I finally reached the start area aid station with 4:30 on my stopwatch, meaning that it had taken me two and half hours to finish the second loop.  I told the aid station official that I was checking out of the race for a few hours instead of going back out for my third loop.  I sat down on my camp chair, ate a couple of caramels from the aid station, and put my feet up on my drop bag.  After a few minutes, I felt dizziness hit me with full force again, so I got down my sleeping bag in an attempt to fall asleep.

I decided that my race was over. I struggled with the decision for a while, because I have never dropped out of a race on my own accord before.  I was embarrassed to finish a 24-hour race with only 15.5 miles, but I decided that I would be all right if my only real injury was to my dignity.  I weighed my options and realized that I had nothing to gain from trying to continue this training run when I was feeling sick and lightheaded.  My decision was cemented by overhearing different runners arrive back at the aid station to announce that they were taking breaks to recover from the heat.

Julian returned from his third lap and announced that he was suffering from heat exhaustion and could not continue.  The two of us went through a half-hearted tough guy exchange (“I'll try to go out for more laps later on if you want to stay for the whole 24 hours.” “I'll try to go out for more laps later on if you want to stay for the whole 24 hours.”), but we quickly agreed that it was best to call it a day and drive back to Atlanta to recover in our own homes.  We drove back to Atlanta, stopping along the way for another Waffle House meal that only slightly alleviated our dizzy headaches.

Before I left the Woods Ferry Recreation Area for the drive home, Jason Sullivan reassured me, “Don't let one single run define you.”  I'll leave it at that.  This ill-fated Woods Ferry 24 Hour Run took place on a day that just was not my day.  Some days we have it and some days we do not. I remember feeling as if I were on top of the world after some buoyant long runs the week before this race and I know that I will recapture that feeling in cooler fall weather.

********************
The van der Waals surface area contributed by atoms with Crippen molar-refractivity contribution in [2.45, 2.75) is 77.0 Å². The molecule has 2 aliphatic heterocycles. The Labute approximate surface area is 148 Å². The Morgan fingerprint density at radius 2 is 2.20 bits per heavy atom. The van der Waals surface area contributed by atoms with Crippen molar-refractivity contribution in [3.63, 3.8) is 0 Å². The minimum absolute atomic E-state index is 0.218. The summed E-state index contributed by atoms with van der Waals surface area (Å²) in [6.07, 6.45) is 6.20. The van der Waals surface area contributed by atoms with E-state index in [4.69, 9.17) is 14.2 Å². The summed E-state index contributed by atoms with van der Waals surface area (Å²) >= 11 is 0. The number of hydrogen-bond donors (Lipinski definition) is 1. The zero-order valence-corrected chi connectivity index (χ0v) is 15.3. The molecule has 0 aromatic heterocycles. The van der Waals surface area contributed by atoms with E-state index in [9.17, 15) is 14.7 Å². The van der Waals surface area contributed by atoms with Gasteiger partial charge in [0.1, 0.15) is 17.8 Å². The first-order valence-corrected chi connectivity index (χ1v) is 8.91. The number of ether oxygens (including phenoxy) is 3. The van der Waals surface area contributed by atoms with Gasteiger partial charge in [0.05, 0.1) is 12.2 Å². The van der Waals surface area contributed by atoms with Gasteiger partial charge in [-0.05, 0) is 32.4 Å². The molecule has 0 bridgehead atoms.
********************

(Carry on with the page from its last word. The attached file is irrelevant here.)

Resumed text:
It took a couple of days after driving home from Woods Ferry 24 Hour Run for me to feel normal again.  The day after the race, even after a long sleep, I still had the lightheaded “not quite there” feeling.  I decided to treat this heat sickness recovery like a flu recovery and rest for a couple more days after I feel better.  I am reminded of how quickly things can go from normal to bad on a hot day.  I would be lying if I said that I am not spooked about my chances at Pinhoti 100, but I am still excited about that race and I know that I am in good running shape to finish some good fall weather ultras.  I missed out on a planned training run and it's not the end of the world.  The rough race experiences like this one will make me enjoy the inevitable good races even more.

Thanks to Terri Hayes for putting together another low-key and fun South Carolina race.  Thanks to the volunteers who kept all of us safe out there on a hot day.  Finally, congratulations to my friends who stuck it out through some brutal temperatures to finish longer distances on the course.

See you on the trails.



  1. Your description is very similar to my Scenic City experience. Good call on stopping when you did man! There are more races, and more importantly focus on the main goal!

  2. I hear ALL of that. Good to see you out there and Jason Sullivan is right!

  3. Good report on a tough day. Every race is a lesson learned.

  4. Be happy that you know how to read your body! ;) You're obviously very in tune with your running. Best of luck to you at Pinhoti! You're a tough runner youll do great at the race. I saw how hard you battled it out at that 12 hour this spring! Remember those moments when you tackle that 100. Keep in touch, Ashley.